World's Fair bill to-day was put on the
sundry civil bill, and there 19 little doubt
that this Insures Its passage. This was done
about 4 o'clock" by Senator Cockrell. The
Sunday-closing -amendment goe3 with It.
nnd It Is so welded to., the Buffalo and
Charleston exposition projects, which were
made a part of the same amendment, tbat
.they are oil bound to stand or fall together.
There Is pracUcally no doubt of their
passage. The failure of the sundry civil
bill would necessitate an extra, session" of
Congress.
The long campaign of World'B Fair legis
lation, therefore, is nearly at an end. When
this bill goes back to the House, probably
a' separate vote on tho exposition amend
ment will be demanded by Mr. Cannon. It
will be Impossible to defeat It, as the
friends of St. Louis, or Buffalo and of
Charleston all would vote together to adopt
the amendment. There would be no way to
reach one appropriation without Injuring
the others.
Senator Dopew 'first offered the Buffalo
Exposition btU as an amendment, and Sen
ator Cockrell moved to amend this by add
ing the St. Louis bill, with the Charleston
amendment added. This being accepted by
Chairman Allison and adopted, after long
discussion of a point of order against It,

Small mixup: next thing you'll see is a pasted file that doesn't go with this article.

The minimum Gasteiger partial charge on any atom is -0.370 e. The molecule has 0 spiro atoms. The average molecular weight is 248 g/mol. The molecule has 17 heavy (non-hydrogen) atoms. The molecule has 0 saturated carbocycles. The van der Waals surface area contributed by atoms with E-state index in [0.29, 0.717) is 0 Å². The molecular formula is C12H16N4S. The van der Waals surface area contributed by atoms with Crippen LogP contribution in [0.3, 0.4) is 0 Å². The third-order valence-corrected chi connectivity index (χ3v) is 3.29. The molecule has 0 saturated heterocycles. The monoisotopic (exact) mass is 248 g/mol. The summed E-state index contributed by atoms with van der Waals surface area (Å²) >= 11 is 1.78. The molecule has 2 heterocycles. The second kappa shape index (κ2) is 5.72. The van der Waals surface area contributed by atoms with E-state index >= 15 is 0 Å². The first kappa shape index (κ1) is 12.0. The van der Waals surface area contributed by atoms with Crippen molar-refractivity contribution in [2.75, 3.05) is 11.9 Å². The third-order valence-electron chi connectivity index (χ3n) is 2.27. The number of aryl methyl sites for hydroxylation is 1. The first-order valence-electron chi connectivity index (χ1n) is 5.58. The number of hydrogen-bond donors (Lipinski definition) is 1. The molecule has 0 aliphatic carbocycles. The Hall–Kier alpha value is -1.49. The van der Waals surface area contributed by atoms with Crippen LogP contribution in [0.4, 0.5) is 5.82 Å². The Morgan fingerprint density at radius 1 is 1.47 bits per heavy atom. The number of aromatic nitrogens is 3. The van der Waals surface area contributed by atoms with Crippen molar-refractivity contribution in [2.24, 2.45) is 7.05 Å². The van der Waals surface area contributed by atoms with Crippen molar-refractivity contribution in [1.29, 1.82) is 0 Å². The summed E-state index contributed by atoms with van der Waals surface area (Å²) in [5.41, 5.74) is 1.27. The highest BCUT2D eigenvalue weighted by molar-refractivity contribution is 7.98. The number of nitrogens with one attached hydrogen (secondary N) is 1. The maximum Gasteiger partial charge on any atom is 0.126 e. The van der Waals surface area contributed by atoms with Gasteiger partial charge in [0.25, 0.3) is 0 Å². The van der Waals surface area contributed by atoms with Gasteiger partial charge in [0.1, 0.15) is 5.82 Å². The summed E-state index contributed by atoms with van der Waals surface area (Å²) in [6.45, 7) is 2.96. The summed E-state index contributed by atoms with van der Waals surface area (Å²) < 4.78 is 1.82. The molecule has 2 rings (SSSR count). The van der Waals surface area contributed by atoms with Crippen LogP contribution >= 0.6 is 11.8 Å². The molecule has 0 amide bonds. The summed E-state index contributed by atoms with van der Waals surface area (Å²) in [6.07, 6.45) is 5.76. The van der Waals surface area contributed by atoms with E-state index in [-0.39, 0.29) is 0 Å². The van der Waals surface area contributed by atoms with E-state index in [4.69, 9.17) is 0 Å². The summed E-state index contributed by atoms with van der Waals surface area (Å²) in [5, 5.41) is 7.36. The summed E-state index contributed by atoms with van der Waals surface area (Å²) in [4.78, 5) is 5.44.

made by McComas of Maryland, the three
will go to the House as one amendment.
FAIR DILI, ITl COXFBREXCE:
DOUBLE C1IAXCE FOR ST. LOCIS.
This action was taken to-day after the
Hcuso had, by a vote of 163 to 24. voted to
Insist on rejecting the Charleston amend
ment, and to send the bill back to confer
ence. The Fair bill proper still remains in
coriferer.ee, and will serve as a double
chance for St. Louis if any is needed.
Tho proceedings in the House Vera an
imated and showed that the Charleston men
had a been working hard to gain recruit
wnaiever may ne saici in criticism, oi xur.
Tillman, it must be admitted that In his
management of the matter from the stand
point of looking after South Carolina he
has shown sagacity and his engagement has
been flawless.
At noon Mr. Tawney moved that the
House adopt the Sunday-closing amend
ment, and ask no further conference on tho
Charleston item. Elliott of South Carolina
made a motion that the House recede from
tho latter. One hour was allowed for de
bate. The following colloquy occurred as to
the Sunday-closing amendment:
-Mr. Gaines: 'Is this exhibition at SU-LouLf
to be closed on Sunday?"
Mr. Tawney: "The House has so agreed
by the adoption of the conference report on
the Senate amendment, which Is intended
to close the exhibition on Sunday."
Mr. Gaines: "Then It will be closed?"
Mr. Tawney: "I do not know whether it
will be closed; whether it will have that ef
fect I don't know."
Mr. Steele: "That is not fair: there Is no
qusstloiTthat it will be closed."